Take More Friends. Bring Back More Stories.

Unracked: Family Vacation Essentials

Garrett Barnum – CATEGORY DIRECTOR

Garrett Barnum and his wife love to pile their five kids into the Suburban and head out to set their base camp – wherever that might be.  They’d love to do that all the time, but a guy also has to earn a living. Garrett is our Category Director for Top of Car and – of course – Camping.

“I am responsible for what lives and dies in our product line, and I help to look forward and decide what we should develop next,” he explains. “I gather information from a lot of different sources – consumers, retailers, our customer service – and I get ideas from random inventors and people that think they’re inventors as well as the ideas our internal designers come up with.

He has five kids ages 4 to 13. Before you think ‘poor guy, just as the terrible twos are ending, the teens are beginning,’ Garrett points out that right now is a good time to be a roadtripping dad: “No more diapers.”

Garrett’s Family Roadtripping Tips:

  1. Take it slowly. Start with a local, overnight campout (in case you have to run home at 2:00 am to get Tylenol for the child who started teething), and then work up to bigger camping trips.
  2. Slowly add the gear you need as you figure out what you would actually use and what works best for your family. A cargo box like the SkyBox 16 Carbonite is a good average size for the bulky items or extra toys, or, like we did, you can plan for the future with a SkyBox 21.
  3. Plan fun activities for the time in the car. Introduce your kids to old school games like “20 questions”, “I Spy…”, “Mad Libs”, or see how many state license plates you can find.
  4. Always have a good payoff at the end of a hike to keep your little hikers motivated (waterfall, cave, a great view, swimming hole, ice cream cones, etc.). Then, enjoy the trail time to talk with your kids. They aren’t in front of a screen, so tell them stories from your childhood, or talk to them about their lives.
  5. Be flexible with your planned activities to stop and play in a random stream, chase butterflies, or splash in a mud puddle. Those memories are way more important than how many miles you hiked.

The Right Gear

So how does Garrett wrangle the load? “Definitely with the Skybox 21 cargo box,” he answers. “You can just fit sooooo much stuff up there. It’s great for the bulky stuff that fills up your car really fast – camping chairs, sleeping bags, bike helmets, life jackets, air mattresses, soccer balls, Frisbees, hydration packs, yeah…you can fill every nook and cranny of a cargo box.”

What don’t you put in? “No food. Or children.”

He’s found another piece of essential family adventure gear – hydration packs. Garrett shares how these hiking essentials also served as motivation/bribes for the kids.

“When the kids were old enough and we started hiking more with them, we carried all these water bottles in one pack. Then on one hike, the kids saw another family with hydration packs. ‘Awesome! We want those!’ We decided it was a great idea – but they needed to prove that they would use them. So, we went on seven big hikes. They did it, and all got CamelBaks. That’s back when we had three. We’ve added to that pile of packs.”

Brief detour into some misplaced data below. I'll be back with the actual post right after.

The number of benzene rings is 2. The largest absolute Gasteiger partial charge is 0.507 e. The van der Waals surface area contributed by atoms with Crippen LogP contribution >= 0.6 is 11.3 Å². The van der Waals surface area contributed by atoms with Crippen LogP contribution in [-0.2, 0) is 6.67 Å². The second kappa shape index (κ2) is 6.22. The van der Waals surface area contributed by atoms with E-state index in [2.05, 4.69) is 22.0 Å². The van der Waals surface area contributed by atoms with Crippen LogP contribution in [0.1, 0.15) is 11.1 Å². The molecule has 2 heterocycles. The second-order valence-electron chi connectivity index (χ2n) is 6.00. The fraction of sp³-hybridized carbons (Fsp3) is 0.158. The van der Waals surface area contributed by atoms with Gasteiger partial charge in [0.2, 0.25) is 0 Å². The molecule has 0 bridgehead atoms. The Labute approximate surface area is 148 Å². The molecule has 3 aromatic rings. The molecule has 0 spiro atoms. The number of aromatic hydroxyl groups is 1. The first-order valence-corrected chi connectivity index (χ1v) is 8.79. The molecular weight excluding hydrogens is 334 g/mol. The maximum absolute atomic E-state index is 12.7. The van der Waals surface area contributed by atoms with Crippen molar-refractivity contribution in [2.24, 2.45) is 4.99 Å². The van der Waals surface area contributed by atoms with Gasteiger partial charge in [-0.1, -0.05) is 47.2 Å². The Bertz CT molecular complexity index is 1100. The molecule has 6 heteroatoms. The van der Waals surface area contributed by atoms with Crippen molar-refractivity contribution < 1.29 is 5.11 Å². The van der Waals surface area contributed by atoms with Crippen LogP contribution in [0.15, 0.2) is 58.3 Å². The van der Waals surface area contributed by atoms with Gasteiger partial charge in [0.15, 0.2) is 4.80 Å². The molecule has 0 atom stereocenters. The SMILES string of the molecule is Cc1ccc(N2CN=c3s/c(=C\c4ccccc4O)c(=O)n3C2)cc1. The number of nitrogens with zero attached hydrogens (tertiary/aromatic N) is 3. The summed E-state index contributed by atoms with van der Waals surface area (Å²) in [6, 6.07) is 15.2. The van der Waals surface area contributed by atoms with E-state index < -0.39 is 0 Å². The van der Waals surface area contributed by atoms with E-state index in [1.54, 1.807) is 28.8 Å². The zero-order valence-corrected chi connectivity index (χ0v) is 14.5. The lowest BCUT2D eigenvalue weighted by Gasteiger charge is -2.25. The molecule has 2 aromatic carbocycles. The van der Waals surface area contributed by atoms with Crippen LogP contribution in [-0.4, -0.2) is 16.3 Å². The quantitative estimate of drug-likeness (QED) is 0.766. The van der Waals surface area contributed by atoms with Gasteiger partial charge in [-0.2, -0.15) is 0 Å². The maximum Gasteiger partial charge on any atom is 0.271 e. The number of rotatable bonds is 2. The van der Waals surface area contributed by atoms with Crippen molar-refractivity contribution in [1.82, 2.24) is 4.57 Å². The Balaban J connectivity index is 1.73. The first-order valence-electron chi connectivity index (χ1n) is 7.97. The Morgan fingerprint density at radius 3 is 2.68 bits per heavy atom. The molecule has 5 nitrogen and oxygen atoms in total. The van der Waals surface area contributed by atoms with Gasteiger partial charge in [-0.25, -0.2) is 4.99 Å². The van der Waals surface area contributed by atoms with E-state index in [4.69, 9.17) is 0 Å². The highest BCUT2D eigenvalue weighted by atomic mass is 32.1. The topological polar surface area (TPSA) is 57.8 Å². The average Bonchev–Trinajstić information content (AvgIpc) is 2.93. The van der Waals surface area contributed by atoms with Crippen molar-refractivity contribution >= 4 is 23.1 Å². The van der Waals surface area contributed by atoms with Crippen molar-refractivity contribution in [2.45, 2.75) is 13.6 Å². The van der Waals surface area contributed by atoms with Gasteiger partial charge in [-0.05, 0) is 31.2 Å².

SkyBox 21, Raptor AerosJaylow, on JetStream Crossbars | SwingDaddy

On the Road

So, Garrett and the family are packed loaded, and they head to…?

“I’ve got two answers, “ he says. “One is whatever waterfall we haven’t seen yet in Oregon. We have a guidebook – Fifty Best Waterfall Hikes in Oregon – and we’re slowly working our way through.”

Second? “North into Washington on the Cowlitz River, a valley north of Mount St. Helens, south of Rainier. It’s a new addition to our locations.” With a ton of state park tent camping under their belts, the Cowlitz spot involves a fresh approach to Barnum family basecamping – the trailer. It’s on a family property, and this allowed Garrett to park an RV trailer to serve as semi-permanent mothership. This has extended their season – and upgraded their eating.

“In the Northwest, it is really rainy in late spring and early fall. The trailer has made it easier to extend into these seasons – no more being stuck in wet tents. It explains a lot about the trend toward these lightweight trailers. You can bring it with you, with gear already stowed, and it is easier to go and extend your season. Even the cooking thing – having a kitchen means we don’t have to eat backpacking style meals, but can eat real food. This is important when some of your kids are picky eaters.”

MAKING MEMORABLE TRIPS

Hiking with kids requires some strategy to make trips the right type of memorable. “One thing with our kids – the reason we’re doing waterfalls – there is a good payoff needed. There needs to be a destination. Earlier this summer we did a combo bike/hike to a falls – biked in halfway – then hiked into these amazing pools and falls. Opal Creek. Jumped off cliffs, swam in freezing cold water. Basically, any hike with the kids is memorable – and if there’s a reward, they realize why it’s worth all the hard work. Otherwise its like herding cattle through the woods.”

 

More UnRacked

Garrett’s not our only awesome employee. Checkout our entire UnRacked series to see who else here at Yakima is getting outdoors, how they have their car racked out, tips and tricks, and their favorite Pacific Northwest adventure spots.

 

Get Unracked